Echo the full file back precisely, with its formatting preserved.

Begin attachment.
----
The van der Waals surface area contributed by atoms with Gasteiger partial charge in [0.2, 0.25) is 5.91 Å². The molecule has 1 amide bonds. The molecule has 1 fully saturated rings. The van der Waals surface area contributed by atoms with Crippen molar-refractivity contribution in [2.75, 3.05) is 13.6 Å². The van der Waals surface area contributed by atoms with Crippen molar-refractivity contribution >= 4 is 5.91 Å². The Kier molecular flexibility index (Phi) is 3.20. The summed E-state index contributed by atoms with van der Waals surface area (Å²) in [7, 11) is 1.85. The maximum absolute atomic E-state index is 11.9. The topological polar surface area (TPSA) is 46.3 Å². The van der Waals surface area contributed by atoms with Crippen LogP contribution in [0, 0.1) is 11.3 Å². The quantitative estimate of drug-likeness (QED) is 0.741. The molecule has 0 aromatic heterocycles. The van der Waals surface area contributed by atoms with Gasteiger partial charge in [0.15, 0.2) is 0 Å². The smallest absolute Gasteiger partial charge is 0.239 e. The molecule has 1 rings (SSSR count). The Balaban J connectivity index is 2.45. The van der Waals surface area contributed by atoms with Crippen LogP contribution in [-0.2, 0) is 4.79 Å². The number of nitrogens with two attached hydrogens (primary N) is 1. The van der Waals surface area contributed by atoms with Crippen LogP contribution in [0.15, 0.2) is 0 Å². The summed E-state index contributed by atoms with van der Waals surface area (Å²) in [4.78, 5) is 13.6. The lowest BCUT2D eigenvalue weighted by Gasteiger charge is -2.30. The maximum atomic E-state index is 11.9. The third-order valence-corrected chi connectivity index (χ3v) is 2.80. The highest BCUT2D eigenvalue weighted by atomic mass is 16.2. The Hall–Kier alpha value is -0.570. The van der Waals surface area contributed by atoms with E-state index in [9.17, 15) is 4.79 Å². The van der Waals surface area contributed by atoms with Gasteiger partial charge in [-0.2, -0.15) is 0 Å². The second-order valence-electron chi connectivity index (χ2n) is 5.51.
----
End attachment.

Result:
The van der Waals surface area contributed by atoms with Gasteiger partial charge in [0.2, 0.25) is 5.91 Å². The molecule has 1 amide bonds. The molecule has 1 fully saturated rings. The van der Waals surface area contributed by atoms with Crippen molar-refractivity contribution in [2.75, 3.05) is 13.6 Å². The van der Waals surface area contributed by atoms with Crippen molar-refractivity contribution >= 4 is 5.91 Å². The Kier molecular flexibility index (Phi) is 3.20. The summed E-state index contributed by atoms with van der Waals surface area (Å²) in [7, 11) is 1.85. The maximum absolute atomic E-state index is 11.9. The topological polar surface area (TPSA) is 46.3 Å². The van der Waals surface area contributed by atoms with Crippen LogP contribution in [0, 0.1) is 11.3 Å². The quantitative estimate of drug-likeness (QED) is 0.741. The molecule has 0 aromatic heterocycles. The van der Waals surface area contributed by atoms with Gasteiger partial charge in [0.15, 0.2) is 0 Å². The smallest absolute Gasteiger partial charge is 0.239 e. The molecule has 1 rings (SSSR count). The Balaban J connectivity index is 2.45. The van der Waals surface area contributed by atoms with Crippen LogP contribution in [-0.2, 0) is 4.79 Å². The number of nitrogens with two attached hydrogens (primary N) is 1. The van der Waals surface area contributed by atoms with Crippen LogP contribution in [0.15, 0.2) is 0 Å². The summed E-state index contributed by atoms with van der Waals surface area (Å²) in [4.78, 5) is 13.6. The lowest BCUT2D eigenvalue weighted by Gasteiger charge is -2.30. The maximum atomic E-state index is 11.9. The third-order valence-corrected chi connectivity index (χ3v) is 2.80. The highest BCUT2D eigenvalue weighted by atomic mass is 16.2. The Hall–Kier alpha value is -0.570. The van der Waals surface area contributed by atoms with E-state index in [9.17, 15) is 4.79 Å². The van der Waals surface area contributed by atoms with Gasteiger partial charge in [-0.2, -0.15) is 0 Å². The second-order valence-electron chi connectivity index (χ2n) is 5.51.